His sources are not all stellar as well, some are old, not very convincing, from newspapers... You get the idea.

Do I think like many have claimed that he is against women and minorities in tech, that he consider them biologically unfit for the job and is a racist and mysoginist?

Eh... Yes and no. He obviously didn't say that they are unfit, claiming he did is a blatant lie and people should really read it thoroughly before throwing accusations of mysoginy at him, but his insistance on pointing the average psychological differences between men and women in a post about why Google should have more ideological diversity is suspicious. Plus, despite him saying "on average", it does feel like he is generalizing, if there are women interested in tech, and this is outside the average interest for women, then why should we assume those women fit the average for their personalities then?
Seems like cherry picking to me.

Anyway, I think that despite having a good message about inclusivity of ideas in the workplace, he handled it very poorly.
First of all, because he rambled so much about women in tech and the biological differences between genders, his message was lost in this flood of random assertions with not enough evidence to support his claims. This can be easily demonstrated by the news coverage this event got, his memo is called an anti-diversity memo, and every google employee under the sun is calling him a sexist mysoginist. He also lost his job because of that biology part that Google claims reinforce gender stereotypes. I guess that's kind of true? I mean  biological averages are indeed stereotypes... Regardless if they are true or not.

Google says that the part about openness to new ideas from different ideological perspectives is indeed fair criticism of their policies and work environment and that they will do something about it, they made it clear it was his ramblings on biology that got him fired. ( Here if anyone is interested. Third fact. There is also the full PDF to download there,not just retranscriptions.)

The reason I mentionned my career choice earlier is simple, if you like your job , but not the political leanings of your colleagues and superiors, keep it quiet, gauge how much open some of your colleagues are to different political opinions and express your concerns with those closest to you. Don't publish a manifesto. If you really want to write down your grievances, then be focused, otherwise you won't get your point across. If you are really upset/worried and there is an HR (Human Ressources) department, go there to explain your issues with the company policies, see their point of view on the matter. They will appreciate your honesty and love that you didn't make a scene and decided to keep it private. Bad press is not the best way to garner sympathy in any company.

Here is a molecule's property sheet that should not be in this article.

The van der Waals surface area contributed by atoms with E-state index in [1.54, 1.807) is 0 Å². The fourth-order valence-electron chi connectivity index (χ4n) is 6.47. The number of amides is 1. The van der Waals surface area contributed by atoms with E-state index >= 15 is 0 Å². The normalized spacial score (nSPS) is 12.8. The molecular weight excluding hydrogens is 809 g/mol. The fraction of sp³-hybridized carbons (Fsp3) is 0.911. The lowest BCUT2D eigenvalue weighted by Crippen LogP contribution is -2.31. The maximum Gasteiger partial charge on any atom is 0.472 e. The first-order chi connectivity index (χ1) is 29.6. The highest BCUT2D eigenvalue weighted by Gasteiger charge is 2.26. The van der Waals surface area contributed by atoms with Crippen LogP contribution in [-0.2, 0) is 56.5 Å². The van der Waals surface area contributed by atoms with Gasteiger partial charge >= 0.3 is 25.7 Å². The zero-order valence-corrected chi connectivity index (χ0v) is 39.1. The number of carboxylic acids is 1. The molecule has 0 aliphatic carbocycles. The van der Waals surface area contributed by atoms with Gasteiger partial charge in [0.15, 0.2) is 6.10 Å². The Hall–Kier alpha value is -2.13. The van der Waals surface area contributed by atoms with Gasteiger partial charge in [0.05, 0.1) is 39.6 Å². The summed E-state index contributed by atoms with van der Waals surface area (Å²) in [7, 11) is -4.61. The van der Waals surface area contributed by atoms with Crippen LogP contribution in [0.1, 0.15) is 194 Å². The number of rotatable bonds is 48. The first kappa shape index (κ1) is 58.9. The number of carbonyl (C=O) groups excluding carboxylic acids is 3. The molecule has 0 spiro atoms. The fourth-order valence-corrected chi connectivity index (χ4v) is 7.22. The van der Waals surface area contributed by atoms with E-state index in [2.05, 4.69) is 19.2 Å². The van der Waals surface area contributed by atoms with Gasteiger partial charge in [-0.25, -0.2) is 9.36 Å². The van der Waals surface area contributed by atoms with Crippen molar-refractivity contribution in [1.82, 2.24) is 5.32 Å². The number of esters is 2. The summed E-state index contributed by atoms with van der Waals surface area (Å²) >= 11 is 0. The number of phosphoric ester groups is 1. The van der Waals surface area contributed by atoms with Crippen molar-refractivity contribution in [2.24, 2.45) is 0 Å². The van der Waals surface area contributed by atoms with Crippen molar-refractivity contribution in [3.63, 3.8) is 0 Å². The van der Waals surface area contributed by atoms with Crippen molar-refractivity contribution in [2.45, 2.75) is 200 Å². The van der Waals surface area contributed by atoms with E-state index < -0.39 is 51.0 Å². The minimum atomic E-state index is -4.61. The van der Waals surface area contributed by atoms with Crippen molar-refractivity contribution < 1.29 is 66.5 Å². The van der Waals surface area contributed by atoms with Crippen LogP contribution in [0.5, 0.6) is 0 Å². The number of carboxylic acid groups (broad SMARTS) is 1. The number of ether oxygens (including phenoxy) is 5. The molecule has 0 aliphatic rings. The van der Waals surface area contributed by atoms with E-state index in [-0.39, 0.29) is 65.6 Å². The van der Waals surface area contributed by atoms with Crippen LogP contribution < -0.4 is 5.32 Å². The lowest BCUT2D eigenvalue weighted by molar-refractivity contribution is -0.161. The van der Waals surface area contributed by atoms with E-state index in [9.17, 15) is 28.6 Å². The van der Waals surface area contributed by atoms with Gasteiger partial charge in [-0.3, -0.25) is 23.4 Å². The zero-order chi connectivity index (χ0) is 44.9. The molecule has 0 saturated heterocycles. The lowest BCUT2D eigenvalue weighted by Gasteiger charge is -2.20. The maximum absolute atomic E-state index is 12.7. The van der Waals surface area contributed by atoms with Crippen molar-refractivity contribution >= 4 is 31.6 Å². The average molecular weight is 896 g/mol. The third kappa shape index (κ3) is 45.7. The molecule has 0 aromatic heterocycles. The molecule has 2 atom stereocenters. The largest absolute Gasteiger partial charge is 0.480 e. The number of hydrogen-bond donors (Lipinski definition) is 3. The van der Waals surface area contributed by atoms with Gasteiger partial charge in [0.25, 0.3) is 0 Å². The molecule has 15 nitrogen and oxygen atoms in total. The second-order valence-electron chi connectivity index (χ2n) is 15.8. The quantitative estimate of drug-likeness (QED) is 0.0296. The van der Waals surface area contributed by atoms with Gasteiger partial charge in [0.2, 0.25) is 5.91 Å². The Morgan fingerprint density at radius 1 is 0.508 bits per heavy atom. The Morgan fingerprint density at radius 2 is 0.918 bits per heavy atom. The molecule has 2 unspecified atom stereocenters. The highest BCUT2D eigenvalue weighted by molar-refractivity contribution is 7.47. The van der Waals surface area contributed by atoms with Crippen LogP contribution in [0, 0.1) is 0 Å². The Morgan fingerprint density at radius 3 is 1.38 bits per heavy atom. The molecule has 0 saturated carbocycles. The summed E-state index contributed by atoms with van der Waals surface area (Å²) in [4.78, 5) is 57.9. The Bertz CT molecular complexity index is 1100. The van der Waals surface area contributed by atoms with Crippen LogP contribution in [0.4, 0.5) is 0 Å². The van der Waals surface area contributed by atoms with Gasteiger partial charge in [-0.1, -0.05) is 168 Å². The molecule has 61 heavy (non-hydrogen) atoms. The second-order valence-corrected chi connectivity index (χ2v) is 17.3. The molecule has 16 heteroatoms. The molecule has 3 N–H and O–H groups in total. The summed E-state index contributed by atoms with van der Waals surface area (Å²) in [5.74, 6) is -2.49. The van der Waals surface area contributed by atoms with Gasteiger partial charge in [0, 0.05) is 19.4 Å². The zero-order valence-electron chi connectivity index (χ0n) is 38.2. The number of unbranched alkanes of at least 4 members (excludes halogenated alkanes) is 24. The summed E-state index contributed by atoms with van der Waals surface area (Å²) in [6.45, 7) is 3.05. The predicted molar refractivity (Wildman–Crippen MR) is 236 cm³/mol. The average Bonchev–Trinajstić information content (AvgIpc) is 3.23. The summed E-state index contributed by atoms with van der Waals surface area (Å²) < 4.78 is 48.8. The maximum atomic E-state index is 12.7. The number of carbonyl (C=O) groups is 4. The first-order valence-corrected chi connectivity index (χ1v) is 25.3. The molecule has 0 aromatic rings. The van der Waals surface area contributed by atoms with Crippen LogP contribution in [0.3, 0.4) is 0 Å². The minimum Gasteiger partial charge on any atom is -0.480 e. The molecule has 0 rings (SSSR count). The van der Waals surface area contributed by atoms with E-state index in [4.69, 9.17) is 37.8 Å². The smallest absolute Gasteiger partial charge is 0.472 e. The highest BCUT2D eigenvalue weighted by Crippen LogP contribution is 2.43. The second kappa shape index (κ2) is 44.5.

On a closing note, what do I think of  practices such as affirmative action that "reverse discriminate" in favor ethnic minorities and women?
Well I don't like the idea of it, but I get that there is not many ways to fight discrimination... I just wish we didn't fight fire with fire . I'd say "why not focus on getting rid of prejudices instead of doing this condescending practice that reinforce the notion minorities and women can't do as well as white men without getting forcefully favored."... But since we can't really force people to get rid of their prejudices and something still need to be done... I'll say it's a tolerable practice in the meanwhile, at least until we find a better solution. However, I think it need to fit two criterias to be adequate.

First, it need to remain positive discrimination to fight negative discrimination. What I mean is that you should think this "our jobs are open to all, we will just give priority to some CVs to fight our biases" not "this job is for women and minorities only, white men need not to apply". The latter is just adding discrimination, it's not helping to remove it.

Secondly, the requirements must not be lowered for all to help a minority or group to pass or just for them and keep them high for everyone else. This one should be obvious. How inferior must you think women and minorities are that they can't pass the same requirements as white men? Whenever I see examples of this, it makes my blood boil, when people talk about "soft bigotry" that is what they are referring to.

Thank you for reading and see you next time! -KeLvin